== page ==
What becomes of design in this scenario? No longer the simple assignment of form to matter, design will be increasingly the ‘design of the blend,’ a morphological working of a new magma that is plastic and rocky at the same time, malleable and insidious, useful and dangerous. A mixture of earth and sky that will no longer define a solid past on which to place human culture, but a ductile present without any stable supports. Various projects are starting to explore the behavior – philosophical more than technological – of this new magma.
As in the case of the objects of Alexander Schul, made in recycled plastic but with a design of rational (non-pop) inspiration that we are accustomed to seeing as noble and ‘timeless,’ challenging the falsely fleeting perception we have of the survival of plastic. Likewise, Moreno Schweikle, in the Oesis water dispenser, combines the aesthetic of granulated plastic with that of neoclassical fountains.
Design is in fact not only the pursuit of practical solutions but also a matter of aesthetic education, a new culture of beauty, to make a visual horizon compatible with the time in which we live become acceptable and even desirable. So the objects in sand of Fernando Mastrangelo and the Liquify table by Patricia Urquiola for Glass Italia incorporate the fluid taste of the lavic landscape in the ornamental stasis of furniture.
In this sense, and out of metaphor, it is equally interesting to observe that two brands – the Latvian Laviture and the Danish Unknown Furniture – make use of real lava in their outdoor proposals, the sign of a shift of taste towards object-bodies in morphological continuity with the processes that shape the planet.
More articulate thinking lies behind the Mourn project by Studio Nienke Hoogvliet, a cremation urn in bioplastic, made to decay slowly in the environment, so as to gradually release the ashes of the deceased, full of toxic and nutritional substances.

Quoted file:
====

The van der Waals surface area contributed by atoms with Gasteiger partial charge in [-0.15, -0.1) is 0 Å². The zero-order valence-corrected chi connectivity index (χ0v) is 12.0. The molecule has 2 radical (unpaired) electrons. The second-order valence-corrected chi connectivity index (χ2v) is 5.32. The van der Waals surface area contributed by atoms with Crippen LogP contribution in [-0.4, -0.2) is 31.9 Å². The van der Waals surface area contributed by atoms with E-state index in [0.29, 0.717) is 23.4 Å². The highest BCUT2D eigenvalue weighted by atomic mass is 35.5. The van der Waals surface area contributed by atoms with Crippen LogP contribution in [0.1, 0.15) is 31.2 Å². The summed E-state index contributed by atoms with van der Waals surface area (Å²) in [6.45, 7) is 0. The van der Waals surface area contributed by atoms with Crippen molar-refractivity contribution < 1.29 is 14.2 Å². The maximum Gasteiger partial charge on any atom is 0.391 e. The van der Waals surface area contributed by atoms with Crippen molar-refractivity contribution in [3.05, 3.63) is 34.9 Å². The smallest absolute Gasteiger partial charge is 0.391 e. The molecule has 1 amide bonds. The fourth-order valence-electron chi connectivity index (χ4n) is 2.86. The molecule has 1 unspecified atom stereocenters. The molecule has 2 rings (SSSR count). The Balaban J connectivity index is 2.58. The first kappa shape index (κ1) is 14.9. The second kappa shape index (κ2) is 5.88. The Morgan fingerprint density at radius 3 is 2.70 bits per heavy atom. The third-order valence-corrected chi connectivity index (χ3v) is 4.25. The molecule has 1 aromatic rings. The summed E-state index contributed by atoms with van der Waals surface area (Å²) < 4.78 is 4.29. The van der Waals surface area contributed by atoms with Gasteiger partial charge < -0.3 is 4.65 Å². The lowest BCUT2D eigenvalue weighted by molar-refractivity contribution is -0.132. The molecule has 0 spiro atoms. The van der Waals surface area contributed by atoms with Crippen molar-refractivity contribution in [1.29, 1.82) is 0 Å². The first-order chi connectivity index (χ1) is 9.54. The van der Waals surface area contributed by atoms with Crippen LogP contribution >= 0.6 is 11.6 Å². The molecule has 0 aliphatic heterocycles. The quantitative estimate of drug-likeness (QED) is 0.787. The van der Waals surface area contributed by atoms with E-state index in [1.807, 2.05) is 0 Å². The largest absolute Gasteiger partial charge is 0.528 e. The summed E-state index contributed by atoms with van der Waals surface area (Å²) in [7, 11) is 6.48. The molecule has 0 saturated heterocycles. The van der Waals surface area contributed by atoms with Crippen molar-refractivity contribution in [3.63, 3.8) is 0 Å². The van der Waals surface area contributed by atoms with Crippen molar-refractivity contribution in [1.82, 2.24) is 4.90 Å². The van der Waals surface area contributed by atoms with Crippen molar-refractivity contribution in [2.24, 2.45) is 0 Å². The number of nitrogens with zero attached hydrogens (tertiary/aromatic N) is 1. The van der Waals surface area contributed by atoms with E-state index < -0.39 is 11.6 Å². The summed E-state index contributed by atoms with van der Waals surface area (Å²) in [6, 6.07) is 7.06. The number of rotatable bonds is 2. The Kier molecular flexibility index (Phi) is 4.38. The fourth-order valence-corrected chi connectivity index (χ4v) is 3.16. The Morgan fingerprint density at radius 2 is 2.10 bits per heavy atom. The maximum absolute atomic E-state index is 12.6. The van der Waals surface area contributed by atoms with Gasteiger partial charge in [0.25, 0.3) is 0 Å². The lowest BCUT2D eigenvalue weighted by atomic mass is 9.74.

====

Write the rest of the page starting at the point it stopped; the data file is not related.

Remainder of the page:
A more controversial interpretation of the new magma comes from CtrlZak, which in the Naia mirror for JCP revives the archaic symbolism buried under layers of sedimentation and civilization, reactivated to circulate once more in the new tectonic plates of the Anthropocene. As we should remember, Chthon has the terrifying appearance of facelessness, as mysterious as the meaning of life of the planet, which in the end couldn’t care less whether or not mankind finds a way to survive. The earth exists and it will continue to exist, in any case. What gets ‘broken’ then, rather than nature, is culture. Human technologies and symbolisms are no longer sustainable.
In this sense, the Guilty Pleasure mirror by Siri Bahlenberg seems poetic, beautiful, definitive, a perfect object that combines the terrestrial rock and the heavenly mirror in a furnishing proposal that is ideal for a contemporary living room or a clearing in the virgin forest. Or a Martian desert. To remind us of that creature that has separated itself from the animal kingdom, reflected in its own self-awareness, a creature that could vanish in the blink of an eye. While the objects he has fused with nature will continue to decorate an uninhabited, silent world, waiting for the next animal that comes across the mirror and learns to recognize itself.